It is an intriguing thought considering the Yankee bullpen would be loaded with strikeout pitchers like Rivera, Chamberlain, Hughes and David Robertson. That would be really scary to American League teams.
Gaudin is a longshot to win the competition but nevertheless has shown some ability as a starter in the past. As a full-time starter with Oakland in 2007, Gaudin was 11-13 with a 4.42 ERA. He struggled, however, as a starter with the San Diego Padres in 2009. He was 4-10 with a 5.13 ERA when the Yankees acquired him in August.
But pitching coach Dave Eiland worked with Gaudin and Gaudin responded with a 2-0 record and 3.43 ERA in 11 appearances, including six spot starts, with the Yankees. Gaudin, 26, has proven to be valuable as a swingman throughout his career. That is why it looks like he won’t win the No. 5 job but will be a top candidate for the long relief spot in the bullpen.
Should Hughes win the No. 5 spot, he could easily slide into the rotation as a starter to replace Hughes. So Gaudin enters this spring with a lot of inherent value to the Yankees.
Alfredo Aceves, 27, moved quickly through the Yankees minor-league system as a starter after he was signed from out of Mexico. Aceves even was a candidate for starting rotation spot after his 1-0 record with a 2.40 ERA in six appearances in 2008.
However, with the Yankees locked into five starters last spring, Aceves was merely considered as a long reliever and he did not make the team out of spring training. But after pitchers like Jose Veras and Edwar Ramirez faltered and Brain Bruney and Damaso Marte were injured, Aceves quickly earned a spot in the bullpen last season.
Because the Yankees showed an ability as a come-from-behind offense, Aceves was the benefactor, leading all major-league relievers with a 10-1 record and 3.54 ERA. If it not for a tired arm that plagued him in July and August he would have had a considerably lower ERA.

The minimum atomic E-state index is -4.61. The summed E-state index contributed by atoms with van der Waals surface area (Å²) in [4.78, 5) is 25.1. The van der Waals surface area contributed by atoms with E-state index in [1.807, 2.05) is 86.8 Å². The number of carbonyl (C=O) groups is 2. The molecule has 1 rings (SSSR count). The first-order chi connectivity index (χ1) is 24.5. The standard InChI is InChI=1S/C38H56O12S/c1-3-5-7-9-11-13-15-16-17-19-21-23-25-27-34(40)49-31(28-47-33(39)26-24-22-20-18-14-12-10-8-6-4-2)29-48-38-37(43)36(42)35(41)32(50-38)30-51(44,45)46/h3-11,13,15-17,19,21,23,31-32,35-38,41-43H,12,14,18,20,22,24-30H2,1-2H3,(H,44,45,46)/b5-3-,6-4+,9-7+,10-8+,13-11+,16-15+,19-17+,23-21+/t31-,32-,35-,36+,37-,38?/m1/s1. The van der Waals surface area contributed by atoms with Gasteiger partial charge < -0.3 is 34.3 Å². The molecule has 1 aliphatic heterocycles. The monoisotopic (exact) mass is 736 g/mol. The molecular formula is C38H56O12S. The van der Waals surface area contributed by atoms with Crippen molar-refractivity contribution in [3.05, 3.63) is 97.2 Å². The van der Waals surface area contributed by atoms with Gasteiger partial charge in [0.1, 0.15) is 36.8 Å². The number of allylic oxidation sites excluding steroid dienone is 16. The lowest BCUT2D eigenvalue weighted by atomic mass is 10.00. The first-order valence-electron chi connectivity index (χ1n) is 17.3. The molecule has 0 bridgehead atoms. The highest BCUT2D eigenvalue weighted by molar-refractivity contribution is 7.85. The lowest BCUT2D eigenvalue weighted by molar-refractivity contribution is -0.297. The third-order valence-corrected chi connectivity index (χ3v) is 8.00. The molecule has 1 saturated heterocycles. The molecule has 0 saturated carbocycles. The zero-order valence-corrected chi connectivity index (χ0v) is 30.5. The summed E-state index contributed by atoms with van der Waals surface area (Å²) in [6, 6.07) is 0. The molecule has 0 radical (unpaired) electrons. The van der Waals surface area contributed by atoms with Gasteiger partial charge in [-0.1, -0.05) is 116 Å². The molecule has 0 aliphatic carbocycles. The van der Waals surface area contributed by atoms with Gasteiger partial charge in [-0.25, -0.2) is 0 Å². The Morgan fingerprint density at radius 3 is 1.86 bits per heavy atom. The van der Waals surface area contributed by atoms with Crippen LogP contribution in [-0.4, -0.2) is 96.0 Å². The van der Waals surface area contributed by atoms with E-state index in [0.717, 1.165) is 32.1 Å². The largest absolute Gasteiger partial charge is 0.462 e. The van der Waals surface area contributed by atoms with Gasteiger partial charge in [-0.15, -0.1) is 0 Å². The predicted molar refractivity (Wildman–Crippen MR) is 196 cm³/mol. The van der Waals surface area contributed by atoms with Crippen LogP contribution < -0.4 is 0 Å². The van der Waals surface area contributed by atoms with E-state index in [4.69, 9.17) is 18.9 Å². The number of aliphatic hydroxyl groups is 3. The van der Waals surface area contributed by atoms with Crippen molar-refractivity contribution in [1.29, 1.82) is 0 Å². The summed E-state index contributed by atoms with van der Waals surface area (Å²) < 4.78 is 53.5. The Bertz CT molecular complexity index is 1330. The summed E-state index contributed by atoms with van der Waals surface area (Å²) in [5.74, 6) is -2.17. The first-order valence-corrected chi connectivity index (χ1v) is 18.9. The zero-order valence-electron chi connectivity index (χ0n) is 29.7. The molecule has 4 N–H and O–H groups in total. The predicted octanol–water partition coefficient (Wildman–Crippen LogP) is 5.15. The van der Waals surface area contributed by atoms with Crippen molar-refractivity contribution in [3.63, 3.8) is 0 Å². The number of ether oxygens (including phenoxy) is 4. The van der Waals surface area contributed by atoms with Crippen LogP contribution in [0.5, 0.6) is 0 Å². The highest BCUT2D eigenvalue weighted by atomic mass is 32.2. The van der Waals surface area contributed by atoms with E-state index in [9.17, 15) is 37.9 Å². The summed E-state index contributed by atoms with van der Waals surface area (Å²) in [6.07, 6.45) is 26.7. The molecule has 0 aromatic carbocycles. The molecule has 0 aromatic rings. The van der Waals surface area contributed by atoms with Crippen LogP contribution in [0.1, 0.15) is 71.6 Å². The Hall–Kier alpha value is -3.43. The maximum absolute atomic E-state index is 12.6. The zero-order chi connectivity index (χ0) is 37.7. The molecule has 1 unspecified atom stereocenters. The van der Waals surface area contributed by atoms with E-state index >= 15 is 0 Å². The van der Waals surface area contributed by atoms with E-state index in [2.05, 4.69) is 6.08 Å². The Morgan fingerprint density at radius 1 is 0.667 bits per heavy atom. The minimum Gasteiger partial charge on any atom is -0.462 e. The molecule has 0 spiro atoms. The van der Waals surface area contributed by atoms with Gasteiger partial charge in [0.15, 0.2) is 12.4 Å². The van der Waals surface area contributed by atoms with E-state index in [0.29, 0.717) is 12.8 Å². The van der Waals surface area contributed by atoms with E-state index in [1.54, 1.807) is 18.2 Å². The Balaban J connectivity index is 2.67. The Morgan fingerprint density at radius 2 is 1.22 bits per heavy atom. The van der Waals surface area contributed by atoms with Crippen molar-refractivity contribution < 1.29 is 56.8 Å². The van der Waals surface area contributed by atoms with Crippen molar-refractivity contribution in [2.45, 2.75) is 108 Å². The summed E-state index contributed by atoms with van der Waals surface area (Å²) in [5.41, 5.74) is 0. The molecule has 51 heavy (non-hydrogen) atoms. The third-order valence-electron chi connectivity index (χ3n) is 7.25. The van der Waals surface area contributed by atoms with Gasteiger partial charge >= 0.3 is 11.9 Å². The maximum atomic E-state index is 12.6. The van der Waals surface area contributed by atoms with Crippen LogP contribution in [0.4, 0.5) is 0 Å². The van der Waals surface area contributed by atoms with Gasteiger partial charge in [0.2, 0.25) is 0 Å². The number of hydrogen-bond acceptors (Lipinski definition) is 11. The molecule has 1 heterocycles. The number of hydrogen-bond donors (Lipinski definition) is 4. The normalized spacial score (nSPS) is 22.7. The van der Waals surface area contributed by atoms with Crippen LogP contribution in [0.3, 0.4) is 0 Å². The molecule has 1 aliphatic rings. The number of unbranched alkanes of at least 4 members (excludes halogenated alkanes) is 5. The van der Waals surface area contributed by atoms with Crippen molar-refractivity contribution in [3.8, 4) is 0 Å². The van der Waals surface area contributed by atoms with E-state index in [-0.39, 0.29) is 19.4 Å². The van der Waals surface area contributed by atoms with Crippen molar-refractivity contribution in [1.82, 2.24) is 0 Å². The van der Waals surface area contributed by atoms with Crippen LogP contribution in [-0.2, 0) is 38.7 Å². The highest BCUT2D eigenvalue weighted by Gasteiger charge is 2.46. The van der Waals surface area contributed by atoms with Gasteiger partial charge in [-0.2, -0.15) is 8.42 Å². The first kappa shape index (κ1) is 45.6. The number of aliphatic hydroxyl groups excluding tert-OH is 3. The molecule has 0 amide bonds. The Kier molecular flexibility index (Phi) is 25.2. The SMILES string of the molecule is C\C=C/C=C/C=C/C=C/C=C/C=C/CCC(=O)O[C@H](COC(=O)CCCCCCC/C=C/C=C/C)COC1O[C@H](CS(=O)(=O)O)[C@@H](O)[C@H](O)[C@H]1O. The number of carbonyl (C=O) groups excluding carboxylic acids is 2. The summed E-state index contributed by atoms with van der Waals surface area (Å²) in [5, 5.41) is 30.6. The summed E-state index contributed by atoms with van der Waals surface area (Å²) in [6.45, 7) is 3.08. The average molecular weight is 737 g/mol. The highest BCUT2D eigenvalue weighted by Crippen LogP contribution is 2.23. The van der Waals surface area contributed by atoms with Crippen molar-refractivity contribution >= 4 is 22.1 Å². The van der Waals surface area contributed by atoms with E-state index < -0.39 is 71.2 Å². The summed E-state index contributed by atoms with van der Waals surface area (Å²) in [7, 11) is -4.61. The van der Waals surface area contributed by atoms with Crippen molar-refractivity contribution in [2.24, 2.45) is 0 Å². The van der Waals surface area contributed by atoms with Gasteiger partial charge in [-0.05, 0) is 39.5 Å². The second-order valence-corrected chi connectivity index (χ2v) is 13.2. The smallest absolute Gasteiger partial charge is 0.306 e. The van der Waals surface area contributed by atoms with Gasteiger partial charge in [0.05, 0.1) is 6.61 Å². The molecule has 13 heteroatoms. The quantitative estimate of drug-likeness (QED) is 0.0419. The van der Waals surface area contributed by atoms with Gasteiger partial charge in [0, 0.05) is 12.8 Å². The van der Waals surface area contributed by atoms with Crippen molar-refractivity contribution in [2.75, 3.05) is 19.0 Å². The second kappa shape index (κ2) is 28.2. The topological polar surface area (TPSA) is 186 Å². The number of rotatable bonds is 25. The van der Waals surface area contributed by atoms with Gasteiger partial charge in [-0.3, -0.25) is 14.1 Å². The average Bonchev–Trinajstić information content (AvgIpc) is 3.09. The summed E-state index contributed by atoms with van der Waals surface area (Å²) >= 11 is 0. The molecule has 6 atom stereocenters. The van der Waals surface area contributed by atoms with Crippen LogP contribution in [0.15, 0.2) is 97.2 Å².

Aceves has virtually no chance of winning the No. 5 spot but he could factor into the bullpen mix. Although he is not a strikeout pitcher, Aceves shows exceptional ability of mixing his pitches and keeping hitters off balance with his off-speed stuff. 
Though the signing of Chan Ho Park as free agent will make it tougher on Aceves to make the team, Girardi seemed to trust him and Aceves is capable of pitching more than two innings, if needed. 
If he does not make the team out of spring training he could be sent back to Triple-A Scranton-Wilkes Barre to work as a starter there. That would make him valuable as a possible replacement as a starter or reliever as the season moves along.
Mitre, 29, has a very tall order ahead of him. After a so-so 2007 season with the Florida Marlins (5-8 with a 4.65 ERA), Mitre missed the entire 2008 season because of Tommy John surgery on his right elbow.
He came back earlier than expected and was signed by the Yankees on the recommendation of Girardi, his former manager with Florida. But Mitre underwhelmed in his nine starts and finished the season with a 3-3 mark and a bloated 6.79 ERA. 
His trademark sinker was inconsistent and teams feasted on his mediocre fastball. Last season, Mitre could blame the fact he was still recovering from the surgery. But this spring there will be no such excuses.